The global economy is sending mixed signals to investors right now. The data we've seen so far this year hasn't really let us know what direction the economy is headed – oil is still lingering at less than $50 per barrel while the U.S dollar continues to reign supreme relative to foreign currencies.
In the auto industry though, there doesn't seem to be any doubt about its direction.
After coming out of the financial crisis with less than 10 million new auto sales in the U.S., March's latest data puts total annual sales at 17.05 million for 2015 – up from 16.16 million in February and higher than the 16.9 million analysts predicted. The IHS estimates that total sales for the North American market will grow by 2.5% to 20 million units.
Sales in overseas markets are similarly expected to perform well with China growing 7% to 25.2 million units and Europe up 3% on improving fundamentals. Lower oil prices around the globe are expected to contribute to higher auto growth reaching 88.6 million light unit vehicle sales for 2015.
Cheaper materials is also helping contribute to the rise in auto sales. Automotive raw material prices dropped 4% month-over-month and 8% year-over-year for February with steel and iron seeing the largest decrease. Average gas price for February was $2.35, well under last year's average of $3.44, with the EIA predicting a $2.47 average for 2015 and a $2.81 average for 2016. Easy lending standards have also been helping to drive consumer demand.
This top U.S. auto giant is go for profits
March was a bumpy month for Ford with a 3.4% decline in sales, but still better than the expected 5.4% decline analysts predicted. Unseasonably cold weather was blamed for the pullback but a lot of positives still lay ahead for the $63 billion auto manufacturer.
Ford's Mustang brand has seen impressive growth so far this year. Sales are up 61% year-over-year outselling the 2nd most popular sports car, the Chevrolet Camero, by more than 72%. The sports car segment of auto sales has been in high demand with growth of 21% in the last year and Ford is well positioned to continue outperforming its peers.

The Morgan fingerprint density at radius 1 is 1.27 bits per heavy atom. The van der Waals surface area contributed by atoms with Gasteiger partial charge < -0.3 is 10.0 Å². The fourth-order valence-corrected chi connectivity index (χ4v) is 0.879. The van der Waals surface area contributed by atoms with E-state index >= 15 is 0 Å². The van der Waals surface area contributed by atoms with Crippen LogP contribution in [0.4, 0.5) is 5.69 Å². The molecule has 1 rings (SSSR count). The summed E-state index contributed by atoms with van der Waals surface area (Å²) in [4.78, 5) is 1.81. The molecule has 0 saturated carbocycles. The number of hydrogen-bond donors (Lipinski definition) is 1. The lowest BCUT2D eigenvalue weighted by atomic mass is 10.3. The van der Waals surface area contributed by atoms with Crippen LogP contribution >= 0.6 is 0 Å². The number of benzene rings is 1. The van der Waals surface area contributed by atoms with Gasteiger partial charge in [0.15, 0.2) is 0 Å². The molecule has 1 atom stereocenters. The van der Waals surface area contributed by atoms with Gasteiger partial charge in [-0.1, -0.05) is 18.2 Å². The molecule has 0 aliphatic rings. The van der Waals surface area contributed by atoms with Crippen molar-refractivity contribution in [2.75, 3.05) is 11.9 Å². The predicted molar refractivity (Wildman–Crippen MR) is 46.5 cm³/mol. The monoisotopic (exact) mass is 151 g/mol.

The company's F-150 model has been plagued with inventory issues, but has still managed to help Ford's truck sales increase 3.8%. production of the newest model is underway with full production expected to take place sometime in the 2nd quarter.
From a stock performance aspect, Ford is off to a positive start.
Chart courtesy of StockCharts.com
What's interesting to note is that despite Ford's upward climb this year, the 50-day moving average only recently crossed over the 200-day – a bullish signal that the stock is set to go even higher.
Fundamentally, the stock trades at less than 14 times earnings with a long-term EPS growth rate of about 17% giving it a PEG ratio under 1 – a sign that the stock might be undervalued. It also provides plenty of downside protection with its 3.8% dividend yield.
Most impressively though, is Ford's free cash flow – in the last year, free cash flow from operating activities grew 39%. For 2015 the company is on track to earn more than $10 billion in free cash flow which gives it a wide economic moat and plenty of strength for stock buybacks and positive acquisitions.
Full-year earnings for 2015 are estimated to be around $1.60 per share which gives it a rough value of $22.40 with a P/E of 14. That represents a potential 40% gain from its current stock price. Ford has plenty of upside in its future and should outperform peers like GM for 2015.
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INO.com Contributor - Equities
Disclosure: This contributor does not own any stocks mentioned in this article. This article is the opinion of the contributor themselves. The above is a matter of opinion provided for general information purposes only and is not intended as investment advice. This contributor is not receiving compensation (other than from INO.com) for their opinion.